Eye on Boise: Two stream gauges escape budget ax

BOISE – It now looks like three stream flow gauges will be shut off May 1 in Idaho, according to the U.S. Geological Survey’s Idaho Water Science Center, down from the five originally expected to be shut down due to sequestration budget cuts.

“It’s still something of a fluid issue in terms of exactly how much the cut was going to be,” said Michael Lewis, the center’s director. He’d been anticipating a 7 to 8 percent cut in a federally funded program that supports 31 stream gauges statewide, but he just learned late Thursday that “we’re probably looking at a 5.2 percent cut.”

That means two gauges that had been targeted for closure won’t be: one on the Little Salmon River at Riggins and the other on the Little Lost River near Howe.

The Riggins gauge is a popular and heavily watched one. “It’s certainly critical for the recreational industry of whitewater rafting, kayaking, fishing,” Lewis said. Since the USGS posted a notice that the gauge could be shut down, “I’ve heard quite a bit from the public,” he said.

The gauge near Howe is the only gauge on that river. It’s considered critical for water rights administration and agricultural irrigation.

Still on the hit list: One in southeastern Idaho in the Snake River drainage at the Gray’s Lake Outlet; one on Lapwai Creek near Lapwai in north-central Idaho on the Nez Perce Reservation; and one on the South Fork of the Clearwater River near Elk City.

All play important roles in scientific monitoring and are used by various agencies for fisheries management, flood forecasting and more. Lewis said seven of the 31 gauges in the program have 100 years or more of continuous data. “From a scientific perspective, that is absolutely invaluable,” he said, reflecting stream flows through a wide array of climate and hydrologic conditions. The three targeted for shutdown have a “shorter period of record” of between 26 and 41 years.

By shutting down the three stream gauges, the USGS will save about $23,000 between May 1 and the end of the federal fiscal year Sept. 30. Each gauge requires eight to 10 site visits a year by technicians for maintenance and calibration; they also transmit data to the USGS that get posted on the agency’s website for public use.

Lewis said he’s “cautiously optimistic” that the stream gauge shutdowns won’t be permanent. The program long has had strong bipartisan support in Congress, he noted. “I think once we get through the sequester, hopefully we’ll see the budget come back for those gauges.”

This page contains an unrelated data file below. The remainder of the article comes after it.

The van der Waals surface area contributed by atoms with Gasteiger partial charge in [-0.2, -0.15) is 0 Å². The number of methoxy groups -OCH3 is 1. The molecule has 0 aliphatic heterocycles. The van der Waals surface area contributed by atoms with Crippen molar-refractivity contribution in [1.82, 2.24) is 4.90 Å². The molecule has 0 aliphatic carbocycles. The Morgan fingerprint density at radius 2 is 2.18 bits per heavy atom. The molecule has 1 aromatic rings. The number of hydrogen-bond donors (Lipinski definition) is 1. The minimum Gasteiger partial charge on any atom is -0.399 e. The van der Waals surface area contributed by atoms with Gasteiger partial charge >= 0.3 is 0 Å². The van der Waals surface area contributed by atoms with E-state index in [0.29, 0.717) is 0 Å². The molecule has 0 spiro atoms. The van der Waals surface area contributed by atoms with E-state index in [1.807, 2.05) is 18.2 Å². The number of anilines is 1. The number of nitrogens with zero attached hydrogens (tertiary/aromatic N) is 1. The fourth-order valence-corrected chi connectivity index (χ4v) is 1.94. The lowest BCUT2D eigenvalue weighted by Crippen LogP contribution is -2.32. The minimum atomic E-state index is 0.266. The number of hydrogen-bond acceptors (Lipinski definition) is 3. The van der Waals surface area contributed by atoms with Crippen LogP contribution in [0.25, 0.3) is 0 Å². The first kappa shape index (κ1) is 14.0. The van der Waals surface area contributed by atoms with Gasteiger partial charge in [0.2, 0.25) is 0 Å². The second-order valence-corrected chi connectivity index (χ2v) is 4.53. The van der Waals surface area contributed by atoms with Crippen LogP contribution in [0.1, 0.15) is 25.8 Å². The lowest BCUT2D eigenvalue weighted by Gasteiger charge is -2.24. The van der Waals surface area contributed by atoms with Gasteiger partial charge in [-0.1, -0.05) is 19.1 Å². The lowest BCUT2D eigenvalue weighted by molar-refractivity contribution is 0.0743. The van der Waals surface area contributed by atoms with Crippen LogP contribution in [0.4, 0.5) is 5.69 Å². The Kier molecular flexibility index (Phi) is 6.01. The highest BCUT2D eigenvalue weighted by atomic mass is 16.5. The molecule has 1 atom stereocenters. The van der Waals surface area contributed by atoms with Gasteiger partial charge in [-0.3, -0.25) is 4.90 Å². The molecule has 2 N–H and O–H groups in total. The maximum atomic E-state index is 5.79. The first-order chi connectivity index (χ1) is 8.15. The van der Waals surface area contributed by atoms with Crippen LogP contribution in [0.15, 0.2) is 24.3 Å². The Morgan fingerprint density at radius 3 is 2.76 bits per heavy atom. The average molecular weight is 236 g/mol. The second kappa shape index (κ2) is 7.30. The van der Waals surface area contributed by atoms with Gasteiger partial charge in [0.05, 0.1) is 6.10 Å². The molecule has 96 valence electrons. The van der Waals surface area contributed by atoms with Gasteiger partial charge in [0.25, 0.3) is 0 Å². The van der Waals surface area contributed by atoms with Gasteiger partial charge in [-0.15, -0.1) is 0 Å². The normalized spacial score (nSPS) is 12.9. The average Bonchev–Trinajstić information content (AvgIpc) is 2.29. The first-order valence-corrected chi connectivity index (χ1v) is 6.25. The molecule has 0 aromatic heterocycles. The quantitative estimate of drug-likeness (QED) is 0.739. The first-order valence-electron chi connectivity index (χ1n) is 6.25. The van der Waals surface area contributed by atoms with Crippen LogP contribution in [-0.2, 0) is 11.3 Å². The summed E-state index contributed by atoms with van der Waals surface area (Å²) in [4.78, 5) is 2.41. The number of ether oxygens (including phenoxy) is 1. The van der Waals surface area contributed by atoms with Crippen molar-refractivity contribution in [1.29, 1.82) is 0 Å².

No more, but thanks

Overwhelming response to a call for donations to an inmate quilting project has left the Idaho Department of Correction out of storage space and unable to accept new donations of quilting material.

“Idaho’s quilters are generous and eager to share their passion for quilting,” said Idaho Department of Correction Director Brent Reinke. “We never imagined we’d get buried like this.” The prisons have received more than four pickup truck loads of quilting material, after a call for donations, especially batting. “We are truly grateful for all the help, but we just don’t have a place to store more material,” Reinke said.

The inmates make quilts for needy families or charities; many are made of old prison-issued jeans, uniforms and other recycled material.

‘Boise Hole’ filled

One of downtown Boise’s highest-profile corners sat empty for decades after the long-vacant, historic Eastman Building burned to the ground in 1987 on the eve of a planned restoration. In later years, proposal after proposal for grandiose towers on the site fell through. For many years, all that was left was a deep hole marked by abandoned spines of rebar.

The past year marked a dramatic turnaround for the site that long was nicknamed the “Boise Hole.” First, in September 2011, Zions Bank announced it was planning its new Idaho headquarters in an office tower that would be built at the site. Last July, more than 300 people gathered in the hole for a groundbreaking. Now, less than a year later, the new Eighth and Main Tower has risen to its full 18 stories – making it, just barely, the tallest building in Idaho. (The nearby U.S. Bank building is 19 stories, but the parapet of the new tower rises a few feet higher.)

The new tower is scheduled to open in January 2014, and so far it’s not only on schedule, on budget and free of serious mishaps, it’s already 81 percent leased, with all of its retail space taken.

Boise Mayor Dave Bieter, speaking at a ceremony amid the construction equipment on the 17th floor of the new tower, said, “Since this project began, we have been a city on the rise. … The hole is gone forever.”

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